For LF infection, despite the fact that we did not find any significant association with pregnancy outcomes, our results suggest that LF may have an implication on the neonatal mortality. Because of the small number of women recruited, this possible association has to be reevaluated within a larger study, and using a more suitable design such as a prospective cohort study with recurrent assessments of infection levels, hemoglobin levels, and adverse pregnancy events. A case report published in 2006 showed that an LF infection in a 36-year-old woman may have led to implantation failure in in vitro fertilization cycles.69 If LF infection can cause implantation issue during in vitro fertilization cycles, one cannot exclude that the parasite may cause pregnancy outcome issues and fertility issues.

This study describes the frequency of adverse pregnancy events and LF and HW infections in a rural population of the DRC. Although no significant associations were found between infections with W. bancrofti or with HW, and miscarriage, preterm birth, neonatal mortality and postpartum hemorrhage, women with HAHT had significantly less frequent history of neonatal mortality. This topic of research is under-explored, and more studies are needed to understand whether HW and LF are involved in the occurrence of adverse pregnancy events.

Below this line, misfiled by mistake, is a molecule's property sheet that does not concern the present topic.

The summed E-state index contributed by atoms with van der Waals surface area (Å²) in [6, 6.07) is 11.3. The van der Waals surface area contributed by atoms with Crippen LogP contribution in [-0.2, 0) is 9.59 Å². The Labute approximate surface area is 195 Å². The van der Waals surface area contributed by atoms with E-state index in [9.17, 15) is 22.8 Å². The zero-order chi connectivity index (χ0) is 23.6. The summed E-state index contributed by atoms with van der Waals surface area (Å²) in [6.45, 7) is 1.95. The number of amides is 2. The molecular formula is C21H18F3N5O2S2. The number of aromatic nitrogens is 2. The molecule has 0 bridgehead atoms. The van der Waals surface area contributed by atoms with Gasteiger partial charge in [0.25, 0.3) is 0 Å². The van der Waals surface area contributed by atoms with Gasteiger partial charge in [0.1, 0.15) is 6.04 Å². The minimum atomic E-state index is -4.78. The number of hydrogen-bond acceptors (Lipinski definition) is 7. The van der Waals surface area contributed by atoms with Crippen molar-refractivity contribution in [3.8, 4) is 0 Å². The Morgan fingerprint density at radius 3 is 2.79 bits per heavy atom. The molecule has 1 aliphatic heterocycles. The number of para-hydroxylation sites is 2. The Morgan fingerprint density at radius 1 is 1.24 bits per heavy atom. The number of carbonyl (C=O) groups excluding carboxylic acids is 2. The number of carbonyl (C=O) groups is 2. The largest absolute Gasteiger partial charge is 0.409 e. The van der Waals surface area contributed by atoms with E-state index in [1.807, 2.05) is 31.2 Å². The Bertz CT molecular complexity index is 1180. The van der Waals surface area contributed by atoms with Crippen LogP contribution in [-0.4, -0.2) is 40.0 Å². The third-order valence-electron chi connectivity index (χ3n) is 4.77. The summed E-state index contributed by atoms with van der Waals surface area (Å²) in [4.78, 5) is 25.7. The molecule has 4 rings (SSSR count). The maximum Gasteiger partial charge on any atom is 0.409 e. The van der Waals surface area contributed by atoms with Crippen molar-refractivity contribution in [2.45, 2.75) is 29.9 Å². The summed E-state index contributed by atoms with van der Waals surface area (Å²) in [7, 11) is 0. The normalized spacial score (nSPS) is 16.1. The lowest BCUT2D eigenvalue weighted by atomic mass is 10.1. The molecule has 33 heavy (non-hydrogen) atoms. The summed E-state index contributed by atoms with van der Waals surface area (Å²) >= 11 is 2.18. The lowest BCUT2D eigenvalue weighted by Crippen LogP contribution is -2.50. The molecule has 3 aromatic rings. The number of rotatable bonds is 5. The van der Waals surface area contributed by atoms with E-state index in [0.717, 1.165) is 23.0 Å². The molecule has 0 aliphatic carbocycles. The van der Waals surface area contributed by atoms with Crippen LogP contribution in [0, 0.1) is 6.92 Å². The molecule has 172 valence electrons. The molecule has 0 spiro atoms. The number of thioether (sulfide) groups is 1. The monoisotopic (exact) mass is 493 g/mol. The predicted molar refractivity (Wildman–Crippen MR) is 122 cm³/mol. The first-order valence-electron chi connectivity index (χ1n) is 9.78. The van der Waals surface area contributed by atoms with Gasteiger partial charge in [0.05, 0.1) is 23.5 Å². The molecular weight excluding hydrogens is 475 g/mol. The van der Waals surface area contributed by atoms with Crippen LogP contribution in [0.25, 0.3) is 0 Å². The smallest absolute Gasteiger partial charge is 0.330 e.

Supplemental information

Acknowledgments:

We thank the authorities and residents of the study sites for their active participation in the trials, and the personnel from the Ministry of Public Health of the DRC for their assistance.

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Author Notes

Address correspondence to Jérémy T. Campillo, UMI 233, Institut de Recherche pour le Développement (IRD) and University of Montpellier, 911 Ave. Agropolis, P.O. Box 64501, Montpellier 34394, France. E-mail: jeremy.campillo@ird.fr

Financial support: Initial trials were funded by grant GH5342 from the Bill & Melinda Gates Foundation. No additional funds were required for this study.

Authors’ addresses: Jérémy T. Campillo, Boussinesq, Cédric B. Chesnais, and Sébastien D. Pion, UMI 233, Institut de Recherche pour le Développement (IRD), INSERM Unité 1175 and University of Montpellier, Montpellier, France, E-mails: jeremy.campillo@ird.fr, michel.boussinesq@ird.fr, cedric.chesnais@ird.fr, and sebastien.pion@ird.fr. Emmanuel B. Chabot, UMI 233, Institut de Recherche pour le Développement (IRD), INSERM Unité 1175 and University of Montpellier, Montpellier, France, and UMR1027, Institut national de la santé et de la recherche médicale (Inserm) and University of Toulouse, Toulouse, France. E-mail: eb.chabot@gmail.com. Naomi-Pitchouna Awaca-Uvon, Jean-Paul Tambwe, and Godefroy Kuyangisa-Simuna, Programme National de Lutte contre les Maladies Tropicales Négligées à Chimiothérapie Préventive, Ministère de la Santé Publique, Kinshasa, Democratic Republic of the Congo, E-mails: naopitchouna@gmail.com, jptambwe@yahoo.fr, and godekuyangisa@yahoo.fr.